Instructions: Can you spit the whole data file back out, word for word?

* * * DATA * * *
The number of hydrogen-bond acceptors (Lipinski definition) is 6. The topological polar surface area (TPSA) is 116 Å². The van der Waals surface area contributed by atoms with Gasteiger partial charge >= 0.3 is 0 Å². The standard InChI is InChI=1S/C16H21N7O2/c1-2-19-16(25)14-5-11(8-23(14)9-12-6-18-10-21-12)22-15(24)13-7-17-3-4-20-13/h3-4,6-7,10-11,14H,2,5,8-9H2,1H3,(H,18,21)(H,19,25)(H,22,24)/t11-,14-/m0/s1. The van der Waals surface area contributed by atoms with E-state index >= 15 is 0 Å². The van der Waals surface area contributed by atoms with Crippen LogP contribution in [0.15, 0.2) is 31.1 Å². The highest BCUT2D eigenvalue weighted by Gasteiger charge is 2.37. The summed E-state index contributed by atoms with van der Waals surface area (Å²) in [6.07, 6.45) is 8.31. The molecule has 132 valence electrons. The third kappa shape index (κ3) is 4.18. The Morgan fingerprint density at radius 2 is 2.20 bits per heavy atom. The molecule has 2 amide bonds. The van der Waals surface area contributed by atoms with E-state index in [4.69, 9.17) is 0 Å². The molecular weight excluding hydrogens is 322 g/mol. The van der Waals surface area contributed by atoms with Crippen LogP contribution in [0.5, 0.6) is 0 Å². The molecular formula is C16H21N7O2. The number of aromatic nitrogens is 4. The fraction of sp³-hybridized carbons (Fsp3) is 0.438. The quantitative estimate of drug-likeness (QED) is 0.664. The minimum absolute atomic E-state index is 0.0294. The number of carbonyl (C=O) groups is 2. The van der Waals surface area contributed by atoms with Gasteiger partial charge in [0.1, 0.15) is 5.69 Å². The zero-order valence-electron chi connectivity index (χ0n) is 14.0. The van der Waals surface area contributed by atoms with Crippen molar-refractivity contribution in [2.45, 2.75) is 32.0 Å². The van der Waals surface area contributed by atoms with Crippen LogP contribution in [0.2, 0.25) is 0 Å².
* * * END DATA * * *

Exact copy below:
The number of hydrogen-bond acceptors (Lipinski definition) is 6. The topological polar surface area (TPSA) is 116 Å². The van der Waals surface area contributed by atoms with Gasteiger partial charge >= 0.3 is 0 Å². The standard InChI is InChI=1S/C16H21N7O2/c1-2-19-16(25)14-5-11(8-23(14)9-12-6-18-10-21-12)22-15(24)13-7-17-3-4-20-13/h3-4,6-7,10-11,14H,2,5,8-9H2,1H3,(H,18,21)(H,19,25)(H,22,24)/t11-,14-/m0/s1. The van der Waals surface area contributed by atoms with E-state index >= 15 is 0 Å². The van der Waals surface area contributed by atoms with Crippen LogP contribution in [0.15, 0.2) is 31.1 Å². The highest BCUT2D eigenvalue weighted by Gasteiger charge is 2.37. The summed E-state index contributed by atoms with van der Waals surface area (Å²) in [6.07, 6.45) is 8.31. The molecule has 132 valence electrons. The third kappa shape index (κ3) is 4.18. The Morgan fingerprint density at radius 2 is 2.20 bits per heavy atom. The molecule has 2 amide bonds. The van der Waals surface area contributed by atoms with E-state index in [4.69, 9.17) is 0 Å². The molecular weight excluding hydrogens is 322 g/mol. The van der Waals surface area contributed by atoms with Crippen LogP contribution in [0.5, 0.6) is 0 Å². The molecular formula is C16H21N7O2. The number of aromatic nitrogens is 4. The fraction of sp³-hybridized carbons (Fsp3) is 0.438. The quantitative estimate of drug-likeness (QED) is 0.664. The minimum absolute atomic E-state index is 0.0294. The number of carbonyl (C=O) groups is 2. The van der Waals surface area contributed by atoms with Gasteiger partial charge in [0.1, 0.15) is 5.69 Å². The zero-order valence-electron chi connectivity index (χ0n) is 14.0. The van der Waals surface area contributed by atoms with Crippen molar-refractivity contribution in [2.45, 2.75) is 32.0 Å². The van der Waals surface area contributed by atoms with Crippen LogP contribution in [0.2, 0.25) is 0 Å².